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Living With Type 2 Diabetes

I was diagnosed with type 2 diabetes five years ago, and I've had to make considerable changes to my lifestyle to maintain my health since I was diagnosed. I started this blog to share my experience of coming to terms with having type 2 diabetes and what I've learned on my personal journey. I share details of the lifestyle changes I've made, including giving up smoking and eating more wholefoods, and my personal experience of using alternative treatments, such as acupuncture and herbal medicine. I also post about new treatments that are becoming available for type 2 diabetes. I hope you find my blog useful and informative.

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Living With Type 2 Diabetes

Stretching Each Day Keeps the Physio Away

by Regina Perry

Even though injury prevention is something that should be encouraged, the occasional bump, sprain or back pain is inevitable. This is where being part of a reliable medical centre will come in handy. If it's possible that you'll need quick and easy access to physiotherapy or chiropractor from time to time, and so public care packages may not be suitable if you're trying to fight competitively. This guide will offer practical advice to help you stay injury free and reduce the likelihood of having to visit your GP.

Health Centre at Home

If you're struggling to see a physiotherapist in time, there are a free things you can do to help alleviate muscular pains and aches. Myofascial release is where you massage the tissue deeply to remove tension. Without a physiotherapist this can be done with a foam roller, at a much cheaper price and on a daily basis. It's very simple and requires you to just roll various parts of your body over a foam tube with a plastic center. Some of these have rubber teeth or raises areas that mimic fingers and help to pinpoint specific areas of the muscle. Some of the common areas to work are the legs. This can be done my rolling your leg up and down the tube using your bodyweight to add pressure.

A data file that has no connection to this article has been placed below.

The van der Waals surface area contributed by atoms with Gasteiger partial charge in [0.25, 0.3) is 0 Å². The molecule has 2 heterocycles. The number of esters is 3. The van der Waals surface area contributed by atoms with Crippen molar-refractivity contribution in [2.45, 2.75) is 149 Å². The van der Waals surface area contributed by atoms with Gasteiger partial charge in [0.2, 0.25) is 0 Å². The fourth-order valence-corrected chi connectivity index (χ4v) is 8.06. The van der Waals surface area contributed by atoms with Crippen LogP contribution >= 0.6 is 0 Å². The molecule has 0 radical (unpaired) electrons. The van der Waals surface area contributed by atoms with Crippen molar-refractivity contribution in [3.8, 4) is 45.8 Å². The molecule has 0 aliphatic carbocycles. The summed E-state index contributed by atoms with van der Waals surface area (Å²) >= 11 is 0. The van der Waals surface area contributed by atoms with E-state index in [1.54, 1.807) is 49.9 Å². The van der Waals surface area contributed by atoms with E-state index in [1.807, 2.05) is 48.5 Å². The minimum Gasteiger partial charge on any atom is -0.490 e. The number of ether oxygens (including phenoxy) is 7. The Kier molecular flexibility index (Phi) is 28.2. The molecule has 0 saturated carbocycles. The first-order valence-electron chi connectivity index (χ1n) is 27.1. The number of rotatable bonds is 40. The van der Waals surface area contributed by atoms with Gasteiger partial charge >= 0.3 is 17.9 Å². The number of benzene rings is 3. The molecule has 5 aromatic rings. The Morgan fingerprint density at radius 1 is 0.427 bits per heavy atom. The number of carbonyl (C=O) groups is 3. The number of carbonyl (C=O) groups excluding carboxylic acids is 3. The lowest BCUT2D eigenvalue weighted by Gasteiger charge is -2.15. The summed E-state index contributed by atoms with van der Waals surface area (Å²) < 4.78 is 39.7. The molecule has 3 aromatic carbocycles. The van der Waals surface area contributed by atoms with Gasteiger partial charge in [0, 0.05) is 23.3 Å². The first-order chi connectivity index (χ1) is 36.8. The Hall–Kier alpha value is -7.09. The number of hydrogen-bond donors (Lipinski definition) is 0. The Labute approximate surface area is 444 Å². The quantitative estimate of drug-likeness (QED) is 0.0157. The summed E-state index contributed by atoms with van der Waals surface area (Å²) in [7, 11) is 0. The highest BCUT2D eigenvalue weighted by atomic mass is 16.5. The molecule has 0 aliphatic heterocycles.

Stretch to Flex

Frequent stretching will also help to prevent injury. Stretching should be done after each workout in order to lengthen the muscles and give them a greater range of movement. By holding stretches for 30 seconds in a static stretch, you can temporarily increase the muscle fibre length. This is important in exercises like Muay Thai because frequent explosive kicks and strikes can lead to over extension and torn ligaments.

Adding some mobility movement into your workout at the beginning and end can also help with injury prevention. This consists of performing dynamic stretches and exercises, with the intent of increasing the range of movement with each rep. Things such as squats and lunges are perfect for this and also help to open up and stretch the hip flexors. 

Warm Up 

Before any sort of stretching or mobility try to warm up. Aerobikes and rowers are great for this because they are low impact machines. By getting the heart pumping you can distribute both heat and oxygen to the muscles and lubricate the joints with synovial fluid. However, even if you do follow all of these tips you may still find yourself in pain or injured. If this is the case go to your local medical centre straight away; by treating problems as they arise, you can stop them from getting worse.

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